Obama Administration Should Clarify Syria Policy (Al Monitor, July 14):
Underpinning congressional unease is how unpopular the policy seems to be with Americans. A recent Gallup poll reported that 54% disapprove of providing military aid to the rebels, while a Pew poll revealed 70% oppose such aid.A hopeless war pushes Syria's rebels apart (The National, July 14):
The administration’s difficulty in getting congressional and popular support for its Syria policy might in part be that the decision to aid the rebels has been portrayed as the outcome of an internal administration policy struggle, rather than a well-considered strategy with a clear objective.
This column has argued that the Obama administration’s decision to aid the rebels — in the service of a diplomatic surge to convene the Geneva conference on Syria — is indeed the right course.
A vague or open-ended commitment to rebel forces, on the other hand, could put the United States on the slippery slope to mission creep in Syria and prolong the war, leading to more death and tragedy for Syria and the region.
Every day the war continues, Syria’s neighbors — especially Jordan, Lebanon and Iraq, all US allies — are further destabilized by the spread of the conflict and the flow of refugees. Ali Hashem reported this week on the bombing in Beirut, which injured 53, and which is only the most recent sign of the Syrian spillover to Lebanon. Iraq is beset by terrorism from groups directly or loosely linked to Syria, and Jordan’s situation is dire. Regular readers of the Israel and Turkey Pulses will be familiar with the costs and concerns about the Syrian war in those capitals.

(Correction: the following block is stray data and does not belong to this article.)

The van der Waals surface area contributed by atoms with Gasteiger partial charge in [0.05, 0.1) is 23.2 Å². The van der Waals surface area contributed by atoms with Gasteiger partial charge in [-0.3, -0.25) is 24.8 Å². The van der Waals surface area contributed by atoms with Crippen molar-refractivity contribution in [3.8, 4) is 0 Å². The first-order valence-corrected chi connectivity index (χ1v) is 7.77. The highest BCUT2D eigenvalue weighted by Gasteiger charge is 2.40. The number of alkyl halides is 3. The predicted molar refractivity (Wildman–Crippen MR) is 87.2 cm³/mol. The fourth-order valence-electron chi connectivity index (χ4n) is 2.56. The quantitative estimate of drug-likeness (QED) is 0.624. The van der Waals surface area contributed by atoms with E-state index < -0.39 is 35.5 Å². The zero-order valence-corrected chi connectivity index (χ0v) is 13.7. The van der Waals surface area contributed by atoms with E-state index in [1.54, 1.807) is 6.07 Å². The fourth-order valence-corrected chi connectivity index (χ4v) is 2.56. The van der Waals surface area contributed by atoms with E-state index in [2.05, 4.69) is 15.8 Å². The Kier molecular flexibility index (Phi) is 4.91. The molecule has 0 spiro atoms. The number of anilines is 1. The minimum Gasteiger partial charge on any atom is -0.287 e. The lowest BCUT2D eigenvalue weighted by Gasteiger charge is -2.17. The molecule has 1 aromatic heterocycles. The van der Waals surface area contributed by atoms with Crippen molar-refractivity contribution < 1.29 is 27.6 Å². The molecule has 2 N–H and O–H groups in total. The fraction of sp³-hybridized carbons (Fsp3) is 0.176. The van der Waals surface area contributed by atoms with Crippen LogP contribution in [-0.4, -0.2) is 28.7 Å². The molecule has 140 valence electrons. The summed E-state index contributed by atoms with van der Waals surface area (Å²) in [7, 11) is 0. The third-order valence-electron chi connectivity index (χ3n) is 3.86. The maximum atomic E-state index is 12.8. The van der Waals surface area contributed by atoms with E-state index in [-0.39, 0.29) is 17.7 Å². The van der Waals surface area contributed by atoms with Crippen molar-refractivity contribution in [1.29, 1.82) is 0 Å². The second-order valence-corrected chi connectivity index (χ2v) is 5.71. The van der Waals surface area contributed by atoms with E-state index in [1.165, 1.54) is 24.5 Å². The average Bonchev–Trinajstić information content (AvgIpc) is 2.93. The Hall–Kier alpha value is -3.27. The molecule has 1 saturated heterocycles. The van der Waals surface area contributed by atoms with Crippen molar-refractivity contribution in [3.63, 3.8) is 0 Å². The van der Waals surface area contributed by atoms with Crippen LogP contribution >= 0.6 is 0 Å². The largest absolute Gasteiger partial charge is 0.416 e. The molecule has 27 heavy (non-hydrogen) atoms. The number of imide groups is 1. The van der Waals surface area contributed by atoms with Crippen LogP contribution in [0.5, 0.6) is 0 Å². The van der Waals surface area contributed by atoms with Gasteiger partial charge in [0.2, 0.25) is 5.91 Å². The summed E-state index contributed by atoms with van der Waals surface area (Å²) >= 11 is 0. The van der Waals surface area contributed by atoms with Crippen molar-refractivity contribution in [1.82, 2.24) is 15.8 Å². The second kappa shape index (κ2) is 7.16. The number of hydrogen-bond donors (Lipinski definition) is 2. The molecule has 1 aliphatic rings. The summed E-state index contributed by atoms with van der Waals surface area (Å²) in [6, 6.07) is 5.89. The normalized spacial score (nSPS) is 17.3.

Syria itself is becoming a failed and divided state. So-called liberated areas are now the scene of collapsed governance and fighting among the Free Syrian Army (FSA), Islamist factions and terrorist groups. Kamal Hamami, a member of the FSA's military leadership, was killed this week by an al-Qaeda linked group in Syria. Even with the supply of arms from the United States and its allies, the bitter reality is that the FSA — with its divided and factionalized political and military leadership — is likely to be no match for the anti-Assad Salafist groups, let alone the Syrian military, backed by Iran and Hezbollah.
As the war has continued - and as the fractious external Syrian opposition has shown itself incapable of organising the armed resistance - divisions have appeared among the various groups fighting the Assad regime. Islamists, of the Al Qaeda trend, have favoured increasing sectarian attacks, while the moderate elements of the FSA have pushed back. Clashes between FSA and Al Qaeda fighters in Aleppo were reported yesterday.Pakistan Taliban, Love Child of CIA-ISI, Join Their CIA Terrorist Cousins In Syria - Pakistan Taliban set up camps in Syria, join anti-Assad war (Reuters, July 14):
Another Taliban commander in Pakistan, who also spoke on condition of anonymity, said the decision to send fighters to Syria came at the request of "Arab friends".
"Since our Arab brothers have come here for our support, we are bound to help them in their respective countries and that is what we did in Syria," he told Reuters.
"We have established our own camps in Syria. Some of our people go and then return after spending some time fighting there."